Kirstie holding hemp hurds used to make hempcrete (Belle Butler)
At the time, Kirstie was working as a lawyer and studying for a specialist accreditation exam which had a 50% fail rate. “I thought, ‘look if I don’t pass this, I’ll do my building designers course and change my career.’ Then when I passed, I was slightly disappointed because I really wanted to do building design. So I went ahead and did it anyway.”
Kirstie’s self-determination, a quality that was evident during our interview, then led her to the discovery of hempcrete. She had bought land on the South Coast at Culburra Beach and wanted to put her newly acquired knowledge to the test by building her own home. “I wanted to use natural building materials but wanted something that was easy, that I could do myself, and had good insulation,” she said. “I stumbled across an article on hempcrete, in Owner Builder magazine. I liked the idea that, unlike some other natural building materials, it is a chemical rather than physical set: once it is set, it will not go anywhere. So it was the good insulation, that it was a natural material, had low embodied energy, had a bit of thermal mass to it, it was light-weight and easy to do that attracted me to the material. I thought, ‘I’ll give that a go.’”
At the time of the build, 2012, Kirstie’s was one of the first hempcrete homes in Australia. She documented her efforts in a blog that gained over 20,000 followers worldwide: culburrahemphouse.blogspot.com, and the completed home received the National Building Designers Association Award in 2015. “Towards the end of the build, I thought, ‘I love this, I just want to keep doing this.’ So I went back to TAFE, did some more qualifications, got my diploma in building design, and went, ‘that’s it, I’ve got to do a career transition and do this full time.’”
Kirstie’s Culburra Hemp House as displayed in “Hemp Buildings – 50 International Case Studies” by Steve Allen (Belle Butler)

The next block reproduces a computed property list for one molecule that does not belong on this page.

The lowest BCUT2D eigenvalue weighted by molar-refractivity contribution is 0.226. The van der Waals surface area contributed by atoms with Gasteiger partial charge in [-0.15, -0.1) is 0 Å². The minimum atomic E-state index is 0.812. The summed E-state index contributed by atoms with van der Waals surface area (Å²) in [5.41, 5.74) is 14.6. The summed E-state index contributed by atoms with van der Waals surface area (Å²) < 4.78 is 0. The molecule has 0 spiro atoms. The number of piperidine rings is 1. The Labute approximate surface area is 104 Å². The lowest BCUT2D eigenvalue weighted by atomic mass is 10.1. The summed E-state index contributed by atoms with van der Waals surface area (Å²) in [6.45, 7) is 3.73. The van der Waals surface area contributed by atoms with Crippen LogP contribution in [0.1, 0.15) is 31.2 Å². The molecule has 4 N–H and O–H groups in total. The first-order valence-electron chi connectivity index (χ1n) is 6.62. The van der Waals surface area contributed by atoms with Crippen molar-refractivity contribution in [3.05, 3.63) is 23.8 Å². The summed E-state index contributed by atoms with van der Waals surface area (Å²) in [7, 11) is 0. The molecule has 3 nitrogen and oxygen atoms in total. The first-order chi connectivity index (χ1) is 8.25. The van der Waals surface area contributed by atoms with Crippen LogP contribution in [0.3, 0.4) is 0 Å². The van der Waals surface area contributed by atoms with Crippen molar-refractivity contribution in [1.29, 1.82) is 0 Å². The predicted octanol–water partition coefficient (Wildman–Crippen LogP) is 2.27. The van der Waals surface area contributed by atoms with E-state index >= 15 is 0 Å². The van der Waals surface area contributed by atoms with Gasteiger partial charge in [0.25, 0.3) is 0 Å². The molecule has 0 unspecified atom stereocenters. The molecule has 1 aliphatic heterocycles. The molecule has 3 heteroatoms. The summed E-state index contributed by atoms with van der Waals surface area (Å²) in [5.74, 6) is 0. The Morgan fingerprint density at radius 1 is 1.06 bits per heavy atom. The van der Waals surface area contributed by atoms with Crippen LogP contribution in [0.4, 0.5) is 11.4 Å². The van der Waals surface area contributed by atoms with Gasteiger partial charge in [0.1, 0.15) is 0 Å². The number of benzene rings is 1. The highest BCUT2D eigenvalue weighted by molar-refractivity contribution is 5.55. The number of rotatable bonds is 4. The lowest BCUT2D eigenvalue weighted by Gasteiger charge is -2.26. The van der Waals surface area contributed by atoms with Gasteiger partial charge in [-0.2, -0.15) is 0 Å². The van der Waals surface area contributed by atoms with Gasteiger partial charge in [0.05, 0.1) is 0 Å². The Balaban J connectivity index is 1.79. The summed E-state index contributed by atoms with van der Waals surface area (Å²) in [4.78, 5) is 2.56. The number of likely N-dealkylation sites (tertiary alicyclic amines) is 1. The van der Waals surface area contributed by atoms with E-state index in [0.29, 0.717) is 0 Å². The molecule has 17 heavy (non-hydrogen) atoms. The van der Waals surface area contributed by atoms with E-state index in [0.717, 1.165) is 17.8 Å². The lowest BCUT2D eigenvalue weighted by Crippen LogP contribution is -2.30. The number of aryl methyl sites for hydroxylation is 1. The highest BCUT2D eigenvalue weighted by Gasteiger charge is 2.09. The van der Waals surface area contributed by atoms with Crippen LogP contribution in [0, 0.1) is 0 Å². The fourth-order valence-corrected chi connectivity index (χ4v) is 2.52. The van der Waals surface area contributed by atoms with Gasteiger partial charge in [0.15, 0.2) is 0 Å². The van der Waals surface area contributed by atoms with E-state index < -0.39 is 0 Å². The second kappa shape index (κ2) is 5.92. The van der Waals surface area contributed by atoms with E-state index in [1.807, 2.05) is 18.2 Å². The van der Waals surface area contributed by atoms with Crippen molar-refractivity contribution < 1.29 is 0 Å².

Kirstie later started up her own business, Shelter Building Design, with the tagline: Designing a sustainable future, one house at a time. The company provides a number of sustainable building solutions using natural building materials, but Kirstie’s particular passion for hempcrete sees her advocating for wider use of the product. She has conducted workshops to guide owner-builders on their own projects, overseen a number of builds, started up the Hemp Building Australia Facebook page, which boasts over 10,000 members, and recently co-created the Hemp Building Directory: a one-stop website that links up building designers, architects, engineers, builders, installers, suppliers, and certifiers working with hempcrete and anyone wishing to build with it. “My view is that the more people know about it the more people are going to want to do it.”
Two things that impressed me most about this product: its propensity to withstand fire and the fact that it can be retrofitted in existing buildings. Given the predictions of more frequent and intense fires to come, Kirstie suggests that hempcrete offers security and safety for those building in high-risk areas. We also have existing housing stock that doesn’t have to be knocked down to benefit from using this product.
- LEFT: This Blackheath home met the highest bushfire rating, BAL FZ, by using hempcrete. (supplied)
- RIGHT: Interior of a Blackheath hempcrete home. Walls can be finished in soft or sharp style, making hempcrete flexible to suit different design tastes. (supplied)
Leaving Kirstie’s house after the interview, I still felt like it was Christmas morning and I’d just been given an exciting new gift. As I live with my family in an old Blue Mountains home with all the old-Mountains-home-problems you can possibly imagine, I have often felt bereft of solutions that don’t involve knocking down and rebuilding, or moving house. Now it seemed there was another option. I went home, did some further research and announced to my family that, at some point, we would be undressing the old fibro and weatherboard rags of our home and giving it some fresh new clothes in hempcrete.
Share this article:
This story has been produced as part of a Bioregional Collaboration for Planetary Health and is supported by the Disaster Risk Reduction Fund (DRRF). The DRRF is jointly funded by the Australian and New South Wales governments.